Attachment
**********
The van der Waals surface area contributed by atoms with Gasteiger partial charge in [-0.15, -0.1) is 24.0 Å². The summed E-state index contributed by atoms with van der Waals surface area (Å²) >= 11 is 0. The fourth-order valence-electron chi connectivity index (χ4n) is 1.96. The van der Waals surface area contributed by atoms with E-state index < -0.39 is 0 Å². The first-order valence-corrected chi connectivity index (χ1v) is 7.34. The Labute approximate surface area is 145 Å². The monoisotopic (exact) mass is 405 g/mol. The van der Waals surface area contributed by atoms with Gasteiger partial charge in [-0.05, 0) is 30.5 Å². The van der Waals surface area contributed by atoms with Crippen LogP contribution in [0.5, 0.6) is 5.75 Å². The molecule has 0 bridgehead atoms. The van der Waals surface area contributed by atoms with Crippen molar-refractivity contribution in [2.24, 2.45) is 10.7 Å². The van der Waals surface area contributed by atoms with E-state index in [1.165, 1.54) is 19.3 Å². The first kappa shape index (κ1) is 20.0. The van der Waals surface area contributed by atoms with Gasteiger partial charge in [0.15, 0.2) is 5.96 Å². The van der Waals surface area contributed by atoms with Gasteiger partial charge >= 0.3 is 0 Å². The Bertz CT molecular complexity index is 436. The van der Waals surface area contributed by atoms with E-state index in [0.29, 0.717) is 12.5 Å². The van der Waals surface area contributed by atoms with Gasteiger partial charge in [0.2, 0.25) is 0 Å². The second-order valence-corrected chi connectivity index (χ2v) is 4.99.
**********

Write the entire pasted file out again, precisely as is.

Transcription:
The van der Waals surface area contributed by atoms with Gasteiger partial charge in [-0.15, -0.1) is 24.0 Å². The summed E-state index contributed by atoms with van der Waals surface area (Å²) >= 11 is 0. The fourth-order valence-electron chi connectivity index (χ4n) is 1.96. The van der Waals surface area contributed by atoms with E-state index < -0.39 is 0 Å². The first-order valence-corrected chi connectivity index (χ1v) is 7.34. The Labute approximate surface area is 145 Å². The monoisotopic (exact) mass is 405 g/mol. The van der Waals surface area contributed by atoms with Gasteiger partial charge in [-0.05, 0) is 30.5 Å². The van der Waals surface area contributed by atoms with Crippen LogP contribution in [0.5, 0.6) is 5.75 Å². The molecule has 0 bridgehead atoms. The van der Waals surface area contributed by atoms with Crippen molar-refractivity contribution in [2.24, 2.45) is 10.7 Å². The van der Waals surface area contributed by atoms with E-state index in [1.165, 1.54) is 19.3 Å². The first kappa shape index (κ1) is 20.0. The van der Waals surface area contributed by atoms with Gasteiger partial charge in [0.15, 0.2) is 5.96 Å². The van der Waals surface area contributed by atoms with Gasteiger partial charge >= 0.3 is 0 Å². The Bertz CT molecular complexity index is 436. The van der Waals surface area contributed by atoms with E-state index in [0.29, 0.717) is 12.5 Å². The van der Waals surface area contributed by atoms with Gasteiger partial charge in [0.2, 0.25) is 0 Å². The second-order valence-corrected chi connectivity index (χ2v) is 4.99.